Have you ever met someone who thinks they know everything? Are you someone who knows thinks they know everything at times?
That was Will (Matt Damon), a prodigy custodian turned math guru in Good Will Hunting. By looking at a painting of his counselor, Sean (played by Robin Williams), Will eviscerates and rips apart Sean’s life. Sean becomes very emotional and makes Will get out of the office.
Will is a very smart prodigy. In a single night, he can read several books, and he is a better mathematician than even the best of Harvard professors. But it is in a scene the next day that Sean puts Will in his place, and relays a message to Will: he doesn’t know anything.
The above is one of the most popular scenes in Good Will Hunting — the park scene. Sean acknowledges that he stayed up half the night thinking about what Will said to him. However, he then fell into a deep peaceful sleep after realizing that Will was just a child.
Sean says that Will would probably know everything about art, everything about Michelangelo, from political aspirations, sexual orientations, and all the information known to man. But then Sean taunts Will with the following line, one of the most iconic in the movie:
“But I bet you can’t tell me what it smells like in the Sistine Chapel. You’ve never actually stood there and looked up at that beautiful ceiling.”
Sean later asks Will about women, and Will’s own experience, and how even though Will has been in relationships before, he doesn’t know “what it feels like to wake up next to a woman and feel truly happy.” Will can know everything about war and Shakespeare but never been to war. Will knows about love but has never been truly vulnerable.
Like Sean, Will will never have seen the person he’s in love with die and held her in his arms. Sean talks about how he loved his wife through cancer, constantly flouting hospital visiting hours, and that Will will never know about the real loss until he has never dared to love someone more than he loved himself.
Sean tells Will that he doesn’t see an intelligent, confident man when he sees Will — he sees a “cocky, scared shitless kid.” Although no one can understand the depths of Will, Will purported to understand the depths of Sean all because he saw a painting.
“You’re an orphan right? Do you think I’d know the first thing about how hard your life has been, how you feel, who you are because I read Oliver Twist? Does that encapsulate you?”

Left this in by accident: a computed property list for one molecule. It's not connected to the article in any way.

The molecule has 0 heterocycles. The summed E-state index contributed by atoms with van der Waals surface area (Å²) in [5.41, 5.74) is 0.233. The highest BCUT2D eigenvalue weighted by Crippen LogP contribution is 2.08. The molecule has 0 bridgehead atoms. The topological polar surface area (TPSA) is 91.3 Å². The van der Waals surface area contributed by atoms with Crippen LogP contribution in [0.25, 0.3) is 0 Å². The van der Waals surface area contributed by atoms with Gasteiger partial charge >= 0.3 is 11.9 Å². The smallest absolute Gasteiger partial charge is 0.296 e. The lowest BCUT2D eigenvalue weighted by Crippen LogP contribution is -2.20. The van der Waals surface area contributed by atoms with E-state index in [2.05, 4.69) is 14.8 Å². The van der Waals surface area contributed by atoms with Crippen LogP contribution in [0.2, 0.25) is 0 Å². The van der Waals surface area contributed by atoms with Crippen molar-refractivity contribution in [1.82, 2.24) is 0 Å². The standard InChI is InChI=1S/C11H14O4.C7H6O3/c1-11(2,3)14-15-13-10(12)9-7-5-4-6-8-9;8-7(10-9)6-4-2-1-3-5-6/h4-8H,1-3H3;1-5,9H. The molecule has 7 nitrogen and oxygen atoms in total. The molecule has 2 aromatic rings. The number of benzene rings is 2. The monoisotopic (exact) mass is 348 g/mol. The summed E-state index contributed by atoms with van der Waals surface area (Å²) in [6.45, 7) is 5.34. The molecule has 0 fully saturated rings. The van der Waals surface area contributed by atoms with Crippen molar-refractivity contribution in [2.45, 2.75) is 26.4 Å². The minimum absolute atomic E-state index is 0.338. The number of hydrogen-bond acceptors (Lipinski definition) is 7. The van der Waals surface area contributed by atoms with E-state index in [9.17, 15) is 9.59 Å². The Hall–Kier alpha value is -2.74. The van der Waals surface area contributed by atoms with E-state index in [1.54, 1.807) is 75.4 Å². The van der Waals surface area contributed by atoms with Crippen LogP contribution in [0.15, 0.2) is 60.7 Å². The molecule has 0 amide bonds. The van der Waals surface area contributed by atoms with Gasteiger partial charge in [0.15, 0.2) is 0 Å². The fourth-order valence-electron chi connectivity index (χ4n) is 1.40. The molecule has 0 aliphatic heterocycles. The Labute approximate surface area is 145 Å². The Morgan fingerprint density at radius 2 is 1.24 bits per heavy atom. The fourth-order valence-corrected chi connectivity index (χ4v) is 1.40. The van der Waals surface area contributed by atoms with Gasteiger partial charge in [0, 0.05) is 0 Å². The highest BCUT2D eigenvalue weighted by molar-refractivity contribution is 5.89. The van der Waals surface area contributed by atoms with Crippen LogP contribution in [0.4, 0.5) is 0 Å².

Sean then challenges Will to talk about who he is instead of ascribing everything to a narrative of a book. Sean has bought into the life of Will and challenges him to talk about himself and his life — to experience what it means to be vulnerable instead of trying to protect himself from finding all the answers in life in a book.
Do you know what it smells like in the Sistine Chapel?
I’ve been there before and I want to go again, because, for me at the time, it was almost a checklist travel item, somewhere I should have been because other people said great things about. I’m older now, but I feel like I’m still not at the age where I can truly enjoy and absorb the beauty of the Sistine Chapel.
Knowing what it smells like isn’t meant to be taken literally, but metaphorically. Knowledge can be learned, for sure. But wisdom can only be experienced, and experienced by being in a place, by being in love with someone, by going through the experience of being an orphan — not by reading Oliver Twist.
I will not claim to be a life coach by any stretch because I’m 23. But I do know that reading books is not going to save me or change my life — they help, but I wish I was smelling the Sistine Chapel instead of checking something off a bucket list. I wish I allowed myself to experience the full range of emotions instead of always trying to be frugal and save money.
So no, even though I’ve been there, I don’t know what it smells like in the Sistine Chapel, and I doubt that a lot of people know either. But that reality is because we don’t give ourselves the opportunity to smell, to experience.
I know we’re in a pandemic, but go forth and experience a life that’s meant to be a reality to be experienced instead of seeing life as a problem to be solved, in the words of Kierkegaard.
To me, smelling the Sistine Chapel means giving myself the opportunity to travel once the pandemic is over, backpack the Appalachian Trail, give myself the chance to see every run as much more than a run to get through but a run to experience. As a writer, smelling the Sistine Chapel means seeing the process of writing as not a means to an end, but a journey towards growth, self-discovery, and fun — which I’ve started to see a lot more to great effect.
So I’m going to ask you again: do you know what it smells like in the Sistine Chapel? And if you don’t, how will you find out?